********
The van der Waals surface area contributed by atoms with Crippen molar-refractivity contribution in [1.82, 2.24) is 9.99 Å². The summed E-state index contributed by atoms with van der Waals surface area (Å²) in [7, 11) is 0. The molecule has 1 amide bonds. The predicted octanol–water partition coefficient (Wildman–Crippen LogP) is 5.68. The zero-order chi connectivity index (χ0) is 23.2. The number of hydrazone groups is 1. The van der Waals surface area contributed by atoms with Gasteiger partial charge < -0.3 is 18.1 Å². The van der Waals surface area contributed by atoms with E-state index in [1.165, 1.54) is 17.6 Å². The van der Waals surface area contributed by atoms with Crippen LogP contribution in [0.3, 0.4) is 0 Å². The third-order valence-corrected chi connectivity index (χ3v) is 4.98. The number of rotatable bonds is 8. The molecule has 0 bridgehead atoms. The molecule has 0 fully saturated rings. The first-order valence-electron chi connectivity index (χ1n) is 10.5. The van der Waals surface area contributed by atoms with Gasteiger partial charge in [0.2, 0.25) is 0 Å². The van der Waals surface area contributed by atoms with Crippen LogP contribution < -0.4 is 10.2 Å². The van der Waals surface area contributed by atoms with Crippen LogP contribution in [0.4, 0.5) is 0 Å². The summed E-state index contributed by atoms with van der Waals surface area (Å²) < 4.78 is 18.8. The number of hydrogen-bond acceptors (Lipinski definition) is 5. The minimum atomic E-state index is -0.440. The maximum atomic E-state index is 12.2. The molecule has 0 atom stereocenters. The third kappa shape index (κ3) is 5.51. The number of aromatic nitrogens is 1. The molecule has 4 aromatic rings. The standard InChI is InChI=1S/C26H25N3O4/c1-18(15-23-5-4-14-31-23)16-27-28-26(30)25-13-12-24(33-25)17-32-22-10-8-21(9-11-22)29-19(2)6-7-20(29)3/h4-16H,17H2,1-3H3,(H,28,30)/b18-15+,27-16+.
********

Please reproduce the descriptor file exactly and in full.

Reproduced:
The van der Waals surface area contributed by atoms with Crippen molar-refractivity contribution in [1.82, 2.24) is 9.99 Å². The summed E-state index contributed by atoms with van der Waals surface area (Å²) in [7, 11) is 0. The molecule has 1 amide bonds. The predicted octanol–water partition coefficient (Wildman–Crippen LogP) is 5.68. The zero-order chi connectivity index (χ0) is 23.2. The number of hydrazone groups is 1. The van der Waals surface area contributed by atoms with Gasteiger partial charge < -0.3 is 18.1 Å². The van der Waals surface area contributed by atoms with E-state index in [1.165, 1.54) is 17.6 Å². The van der Waals surface area contributed by atoms with Crippen LogP contribution in [0.3, 0.4) is 0 Å². The third-order valence-corrected chi connectivity index (χ3v) is 4.98. The number of rotatable bonds is 8. The molecule has 0 bridgehead atoms. The molecule has 0 fully saturated rings. The first-order valence-electron chi connectivity index (χ1n) is 10.5. The van der Waals surface area contributed by atoms with Gasteiger partial charge in [0.2, 0.25) is 0 Å². The van der Waals surface area contributed by atoms with Crippen LogP contribution < -0.4 is 10.2 Å². The van der Waals surface area contributed by atoms with Crippen LogP contribution in [0.4, 0.5) is 0 Å². The summed E-state index contributed by atoms with van der Waals surface area (Å²) < 4.78 is 18.8. The number of hydrogen-bond acceptors (Lipinski definition) is 5. The minimum atomic E-state index is -0.440. The maximum atomic E-state index is 12.2. The molecule has 0 atom stereocenters. The third kappa shape index (κ3) is 5.51. The number of aromatic nitrogens is 1. The molecule has 4 aromatic rings. The standard InChI is InChI=1S/C26H25N3O4/c1-18(15-23-5-4-14-31-23)16-27-28-26(30)25-13-12-24(33-25)17-32-22-10-8-21(9-11-22)29-19(2)6-7-20(29)3/h4-16H,17H2,1-3H3,(H,28,30)/b18-15+,27-16+.